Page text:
All strategies are – or ought to be - intelligence driven. Intelligence during manoeuvre warfare operations should not only rely on manned and unmanned aerial reconnaissance and POWs. Small-team reconnaissance elements and/or pseudo-teams are essential in gathering intelligence ahead of the manoeuvre forces, ambushing enemy patrols, calling in fire-force teams and attacking enemy infrastructure such as roads and bridges. Successes must be exploited as rapidly as possible in order to maintain momentum and keep the enemy off balance.

A danger lies in over-extending the manoeuvre forces and thus becoming a victim of one’s own success. To prevent this, commanders need to ensure that the logistical chain functions smoothly and efficiently and that operations do not out-run the logistical abilities of the force.

The African theatre of operations provides numerous opportunities to conduct effective manoeuvre warfare operations in order to destroy the opposing forces and break the will of an enemy. If these opportunities are not exploited, the enemy will live to fight another day.


John said...

Good Morning Eeben,

As I have come to expect a good subject to discuss on the week - would this be a good place to insert examples/thoughts on the effectiveness of Koevoet and the Saints? I would imagine you would have far more insight on these groups than the balance of us.


Eeben Barlow's Milsec Blog said...

Koevoet and the RLI were extremely effective, John, especially when one considers their lack of equipment against odds that few can imagine. Although they operated totally different from one another, they still achieved remarkable successes. But, they too suffered casualties.

I know that there are some ex-Koevoet guys and one or 2 ex-RLI who visit from time to time and perhaps they would be best qualified to give their thoughts on manoeuvre warfare. I believe that they could certainly add balance to this discussion.

The old-SADF’s 61 Mech Inf were good practitioners of manoeuvre warfare and their one-time OC (Col Roland de Vries) wrote a very good book on the subject. Unfortunately, it is in Afrikaans and very hard to come by. My copy got lost somewhere along the line and fortunately a good friend of mine was able to loan me his copy.



John said...

Good Afternoon Eeben,

Sounds like there can be a lively discussion if the ex "K" and Saints join in.

As for your rare text Abe the Bookfinder is an excellent resource to dig-up hard to find references - though he is out of hand after sunset on Friday evenings.



Eeben Barlow's Milsec Blog said...

Thanks for the info on Abe, John. Given that the book I am referring to was printed in limited numbers and in the early 1980s, I wonder if Abe will be able to find a copy? I will drop him a line on that one.

Yes, if they join the discussion, it would be very interesting to get their perspectives on manoeuvre warfare.



Alex said...

Morning Eeben,

Very interesting points on both aspects of warfare you describe. I have to wonder how many commanders, and how many military training programs and academies, truly grasp these concepts. When it is laid out as clearly as you put it here, it seems to be very self-evident. Of course I wouldn't deign to understand how to actually apply such theories in the field myself, but it would seem to me that it would be impossible to fight a truly effective campaign without understanding and internalizing these tenets.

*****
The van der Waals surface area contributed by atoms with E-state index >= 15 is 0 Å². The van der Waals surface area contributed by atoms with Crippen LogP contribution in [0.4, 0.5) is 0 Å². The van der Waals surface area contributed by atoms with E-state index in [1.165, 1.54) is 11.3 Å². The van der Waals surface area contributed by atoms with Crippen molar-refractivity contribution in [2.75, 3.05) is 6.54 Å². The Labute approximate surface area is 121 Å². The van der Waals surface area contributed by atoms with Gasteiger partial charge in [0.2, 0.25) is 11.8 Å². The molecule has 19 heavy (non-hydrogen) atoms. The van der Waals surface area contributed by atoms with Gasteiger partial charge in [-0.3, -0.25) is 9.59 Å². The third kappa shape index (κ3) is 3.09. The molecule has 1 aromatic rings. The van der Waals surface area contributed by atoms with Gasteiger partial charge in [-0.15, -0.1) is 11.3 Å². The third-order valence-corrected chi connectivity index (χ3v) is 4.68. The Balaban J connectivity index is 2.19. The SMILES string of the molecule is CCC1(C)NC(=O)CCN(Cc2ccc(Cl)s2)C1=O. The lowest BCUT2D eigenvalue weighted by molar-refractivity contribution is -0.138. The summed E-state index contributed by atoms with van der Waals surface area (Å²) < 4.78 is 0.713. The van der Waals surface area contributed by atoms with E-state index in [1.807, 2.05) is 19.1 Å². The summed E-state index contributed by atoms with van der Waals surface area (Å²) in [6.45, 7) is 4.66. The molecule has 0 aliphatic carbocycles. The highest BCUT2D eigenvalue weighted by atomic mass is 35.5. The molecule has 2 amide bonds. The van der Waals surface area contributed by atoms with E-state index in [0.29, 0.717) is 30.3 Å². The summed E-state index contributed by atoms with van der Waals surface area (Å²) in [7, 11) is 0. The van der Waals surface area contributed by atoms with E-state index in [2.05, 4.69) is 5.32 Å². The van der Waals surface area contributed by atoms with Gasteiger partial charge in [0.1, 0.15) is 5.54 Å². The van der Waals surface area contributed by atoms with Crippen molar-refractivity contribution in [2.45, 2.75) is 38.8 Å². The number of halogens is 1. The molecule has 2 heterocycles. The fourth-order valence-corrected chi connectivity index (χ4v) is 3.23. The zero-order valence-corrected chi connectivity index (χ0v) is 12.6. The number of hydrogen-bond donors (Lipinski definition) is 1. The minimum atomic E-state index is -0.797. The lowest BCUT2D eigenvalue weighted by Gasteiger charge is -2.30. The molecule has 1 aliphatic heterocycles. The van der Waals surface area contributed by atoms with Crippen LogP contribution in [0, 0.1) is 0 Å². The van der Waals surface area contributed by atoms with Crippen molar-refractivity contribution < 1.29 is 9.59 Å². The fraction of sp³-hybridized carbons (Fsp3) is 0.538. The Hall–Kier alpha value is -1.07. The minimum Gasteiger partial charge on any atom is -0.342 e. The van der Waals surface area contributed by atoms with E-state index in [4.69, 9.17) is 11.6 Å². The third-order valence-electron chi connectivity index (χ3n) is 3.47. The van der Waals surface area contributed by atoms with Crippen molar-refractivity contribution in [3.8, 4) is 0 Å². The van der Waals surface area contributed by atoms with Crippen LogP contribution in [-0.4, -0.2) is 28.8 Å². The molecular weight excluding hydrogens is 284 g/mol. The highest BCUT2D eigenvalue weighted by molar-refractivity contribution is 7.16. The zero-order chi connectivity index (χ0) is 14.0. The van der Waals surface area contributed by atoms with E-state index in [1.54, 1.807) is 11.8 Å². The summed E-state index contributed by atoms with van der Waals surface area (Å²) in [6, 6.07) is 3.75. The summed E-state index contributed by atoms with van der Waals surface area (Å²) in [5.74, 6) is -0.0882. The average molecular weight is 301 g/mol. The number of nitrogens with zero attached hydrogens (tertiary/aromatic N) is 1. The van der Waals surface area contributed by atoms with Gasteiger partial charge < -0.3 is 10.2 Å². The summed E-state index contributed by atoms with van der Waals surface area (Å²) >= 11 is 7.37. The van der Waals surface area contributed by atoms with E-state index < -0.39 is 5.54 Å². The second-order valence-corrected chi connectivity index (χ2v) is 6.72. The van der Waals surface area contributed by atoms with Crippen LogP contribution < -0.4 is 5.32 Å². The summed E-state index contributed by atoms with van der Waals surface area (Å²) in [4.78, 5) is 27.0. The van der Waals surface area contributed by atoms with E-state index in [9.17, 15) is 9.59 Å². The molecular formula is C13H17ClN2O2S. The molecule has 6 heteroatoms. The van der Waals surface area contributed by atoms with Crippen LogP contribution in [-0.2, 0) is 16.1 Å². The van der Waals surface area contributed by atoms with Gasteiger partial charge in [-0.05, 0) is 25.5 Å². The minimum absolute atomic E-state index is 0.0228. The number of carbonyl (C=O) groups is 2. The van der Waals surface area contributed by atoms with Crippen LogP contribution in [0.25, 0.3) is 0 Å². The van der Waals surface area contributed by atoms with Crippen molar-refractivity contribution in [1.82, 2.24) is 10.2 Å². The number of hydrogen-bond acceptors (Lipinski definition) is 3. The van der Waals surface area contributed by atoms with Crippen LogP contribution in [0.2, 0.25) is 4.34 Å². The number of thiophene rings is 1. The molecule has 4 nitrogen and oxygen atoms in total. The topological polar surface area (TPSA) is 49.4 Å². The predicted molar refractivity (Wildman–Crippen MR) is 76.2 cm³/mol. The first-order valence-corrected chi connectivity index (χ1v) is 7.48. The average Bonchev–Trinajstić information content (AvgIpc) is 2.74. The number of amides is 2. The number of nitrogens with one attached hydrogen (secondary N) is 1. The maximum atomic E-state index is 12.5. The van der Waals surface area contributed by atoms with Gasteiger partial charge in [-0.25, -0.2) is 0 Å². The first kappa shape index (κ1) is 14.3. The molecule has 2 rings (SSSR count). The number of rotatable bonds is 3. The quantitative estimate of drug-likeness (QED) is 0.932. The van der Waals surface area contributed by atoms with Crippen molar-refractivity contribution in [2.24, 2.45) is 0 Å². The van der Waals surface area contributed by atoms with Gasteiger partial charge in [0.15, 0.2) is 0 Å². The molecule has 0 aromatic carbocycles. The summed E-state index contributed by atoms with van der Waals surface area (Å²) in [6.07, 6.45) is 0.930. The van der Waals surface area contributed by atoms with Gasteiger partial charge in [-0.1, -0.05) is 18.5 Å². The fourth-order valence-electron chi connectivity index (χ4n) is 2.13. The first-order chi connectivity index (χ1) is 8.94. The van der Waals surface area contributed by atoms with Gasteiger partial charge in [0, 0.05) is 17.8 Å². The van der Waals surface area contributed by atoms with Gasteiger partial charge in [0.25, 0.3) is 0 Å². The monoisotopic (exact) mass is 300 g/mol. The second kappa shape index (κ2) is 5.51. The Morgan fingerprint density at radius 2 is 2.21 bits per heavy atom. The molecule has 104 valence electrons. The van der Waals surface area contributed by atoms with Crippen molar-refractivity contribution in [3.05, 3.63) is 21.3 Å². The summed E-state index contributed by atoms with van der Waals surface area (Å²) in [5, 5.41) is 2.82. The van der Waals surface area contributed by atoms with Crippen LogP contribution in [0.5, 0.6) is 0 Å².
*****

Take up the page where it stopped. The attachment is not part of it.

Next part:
Given the nature of the conflicts the West is now facing-particularly Afghanistan- it seems to me that a balance between manoeuvre and attrition is in some ways more crucial than ever. Although I suppose it's the sort of thing 32 Bn and other SADF units did as a matter of routine, given the nature of the conflicts then?

Anyway, a very interesting and critical point for discussion. Hopefully some people more qualified than I can shed some more light on the discourse surrounding it.


Eeben Barlow's Milsec Blog said...

Obviously there is a lot more to manoeuvre warfare than I tried to spell out here Alex, but in very broad terms - to be effective - attrition and manoeuvre go hand-in-hand. I sometimes think we do not exploit what we have sufficiently and thereby surrender a lot of initiative to the enemy.

The men in EO applied it very successfully and coupled it to smaller actions in various places to throw the enemy off balance. That allowed certain strategic and tactical deception measures to succeed and allowed the enemy’s trinity of gravity to be eroded and then destroyed.

I am sure many qualified visitors will give their opinions for us all to learn from.



John said...

Good Evening Eeben,

Good Luck with "Abe" - he actually found

"Hunt, Colonel F. R. (ed.) Internal Ballistics, Philosophical Library, Inc., New York, 1951"

for me something like a decade ago - very rare and esoteric. He did actually hang up on me on a Friday night as I was talking with him about that book. His website seems to have changed so I hope that he still is the owner/operator. Good luck on your search, hate to have great references disappear.


P.S. Classical guitar - no wonder you were a formidable opponent in the field. Glad you fought for our side against communism....

Eeben Barlow's Milsec Blog said...

It seems as though Abe can be a bit tetchy then, John? Nevertheless, I shall certainly be contacting him for some books I am after.

Musically, I was simply an inspired amateur...but it didn’t stop me enjoying the talents of others.



matt said...